Douglas M Larsen’s Answers

Douglas M Larsen

Fresno Employment / Labor Attorney.

Contributor Level 11
  1. Company accepted service on my behalf; never told me. Co. settled case and now I am out there alone to defend sex harass case.

    Answered over 1 year ago.

    1. Michael Robert Kirschbaum
    2. Neil Pedersen
    3. Douglas M Larsen
    4. Jay Gehre Putnam
    4 lawyer answers

    Get an attorney. Challenge service since you never signed for it. You can also consider taking the position you were an employee and the company is required to indemnify you for defending the action. Of course, that raises many other issues as well.

    5 lawyers agreed with this answer

  2. Would my sealed juvenile record show up on a background check?

    Answered almost 2 years ago.

    1. Douglas M Larsen
    2. Christine C McCall
    2 lawyer answers

    I am an owner of a company that performs background checks. Unlike most of our competition, we go to the court to review records and files. Let me tell you -- it won't show up. Juve records are sealed and background checking companies can't get at them. I wouldn't disclose it. By the way, check the box on the form authorizing the background check. You can see what is reported. In addition, if the company finds something, it will contact you to determine whether or not it was you. You...

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  3. What if there is no voluntary written aggrement between employer and employee for deductions of minimum wage for a shared room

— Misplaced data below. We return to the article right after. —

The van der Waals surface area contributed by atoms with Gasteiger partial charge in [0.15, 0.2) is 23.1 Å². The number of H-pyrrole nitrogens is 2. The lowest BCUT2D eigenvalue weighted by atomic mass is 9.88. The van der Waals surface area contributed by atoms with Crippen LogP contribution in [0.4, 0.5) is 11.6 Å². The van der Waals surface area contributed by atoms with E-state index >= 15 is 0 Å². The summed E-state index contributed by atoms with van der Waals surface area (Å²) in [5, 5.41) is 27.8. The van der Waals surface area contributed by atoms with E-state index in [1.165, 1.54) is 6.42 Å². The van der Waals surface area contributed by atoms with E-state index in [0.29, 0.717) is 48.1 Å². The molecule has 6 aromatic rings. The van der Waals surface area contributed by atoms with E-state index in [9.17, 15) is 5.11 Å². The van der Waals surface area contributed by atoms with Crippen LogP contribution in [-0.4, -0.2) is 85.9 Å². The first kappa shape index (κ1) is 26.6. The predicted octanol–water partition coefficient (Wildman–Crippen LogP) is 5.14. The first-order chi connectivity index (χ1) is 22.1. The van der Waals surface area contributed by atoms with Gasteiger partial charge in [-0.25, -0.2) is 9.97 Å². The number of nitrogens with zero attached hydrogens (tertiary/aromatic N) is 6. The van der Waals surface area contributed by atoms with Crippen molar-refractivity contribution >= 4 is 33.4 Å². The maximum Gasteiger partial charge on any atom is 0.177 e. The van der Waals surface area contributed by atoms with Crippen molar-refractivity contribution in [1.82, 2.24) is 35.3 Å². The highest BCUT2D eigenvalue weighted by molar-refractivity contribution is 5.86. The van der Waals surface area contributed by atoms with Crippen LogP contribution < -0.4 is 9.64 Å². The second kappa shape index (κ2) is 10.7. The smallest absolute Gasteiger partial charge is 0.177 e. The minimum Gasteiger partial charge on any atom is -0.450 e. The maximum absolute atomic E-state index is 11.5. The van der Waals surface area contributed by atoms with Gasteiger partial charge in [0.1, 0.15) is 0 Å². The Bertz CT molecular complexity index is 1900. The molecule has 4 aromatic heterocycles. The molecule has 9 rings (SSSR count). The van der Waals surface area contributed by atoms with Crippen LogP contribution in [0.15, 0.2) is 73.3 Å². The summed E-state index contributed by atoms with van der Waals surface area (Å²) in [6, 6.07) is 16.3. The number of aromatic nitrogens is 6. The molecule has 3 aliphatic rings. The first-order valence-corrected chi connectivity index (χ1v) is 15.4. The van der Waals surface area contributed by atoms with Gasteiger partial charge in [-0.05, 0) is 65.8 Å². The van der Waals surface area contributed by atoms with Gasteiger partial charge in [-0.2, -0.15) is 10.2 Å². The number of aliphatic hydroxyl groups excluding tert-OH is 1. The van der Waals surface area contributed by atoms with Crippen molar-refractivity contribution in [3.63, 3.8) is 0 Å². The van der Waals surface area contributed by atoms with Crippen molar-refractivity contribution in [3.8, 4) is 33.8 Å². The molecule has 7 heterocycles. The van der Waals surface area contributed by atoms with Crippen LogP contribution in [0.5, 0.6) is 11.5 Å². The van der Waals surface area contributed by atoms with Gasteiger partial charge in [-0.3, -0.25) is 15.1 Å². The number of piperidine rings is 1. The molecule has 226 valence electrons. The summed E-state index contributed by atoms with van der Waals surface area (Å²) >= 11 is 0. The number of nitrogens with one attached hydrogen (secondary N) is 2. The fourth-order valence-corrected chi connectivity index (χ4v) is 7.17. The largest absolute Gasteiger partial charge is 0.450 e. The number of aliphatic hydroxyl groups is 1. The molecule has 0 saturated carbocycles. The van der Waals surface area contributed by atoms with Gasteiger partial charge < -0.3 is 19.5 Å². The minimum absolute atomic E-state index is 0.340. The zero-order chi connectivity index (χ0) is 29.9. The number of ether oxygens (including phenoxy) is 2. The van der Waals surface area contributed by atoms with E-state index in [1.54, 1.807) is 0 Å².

Answered 10 months ago.

    1. Jonathan Aaron Weinman
    2. Douglas M Larsen
    3. Neil Pedersen
    3 lawyer answers

    Jonathan and Neil have it correct. The wage order says a deduction can't be made crediting lodging against minimum wages unless there is a written agreement in place. And the Labor Code prohibits deuctions without an employee's written authorization. You can get a lawyer to help you. Or you can go to the Labor Commissioner, who will bring the employer in and ask for an explanation. If the employer doesn't want to pay you correctly, the case will be set for a hearing (trial). If it's as...

    4 lawyers agreed with this answer

  4. My husband is Paid Only Flat Rate of $30. However his boss does not pay him for time he is at work not working on a vehicle.

    Answered over 1 year ago.

    1. Douglas M Larsen
    2. Michael Robert Kirschbaum
    3. Marilynn Mika Spencer
    4. Joseph Wayne Rose
    4 lawyer answers

    This question was answered very specifically in a case published last week by the California Court of Appeal -- Gonzalez v. Downtown LA Motors, LP. You can read about it in my blog at www.CaliforniaHR.blogspot.com. You will be able to seek relief by going to the Labor Commissioner.

    4 lawyers agreed with this answer

  5. Can my employer offer mileage to one employee but not another?

    Answered over 1 year ago.

    1. Douglas M Larsen
    2. Samuel Alan Wong
    3. Ryan Alexander
    4. David Andrew Mallen
    5. Jay Gehre Putnam
    5 lawyer answers

    It could be gender discrimination. A better claim would be to demand reimbursement for expenses incurred. You are entitled to reimbursement. If the employer does not reimburse you, go to the Labor Commissioner and ask for reimbursement. You could also file a lawsuit, but that's a lot of work for reimbursement. Try the Labor Commissioner. That should do the trick.

    3 lawyers agreed with this answer

    1 person marked this answer as helpful

  6. Can a 1099 contract employee sue for wrongful term?

    Answered over 1 year ago.

    1. Douglas M Larsen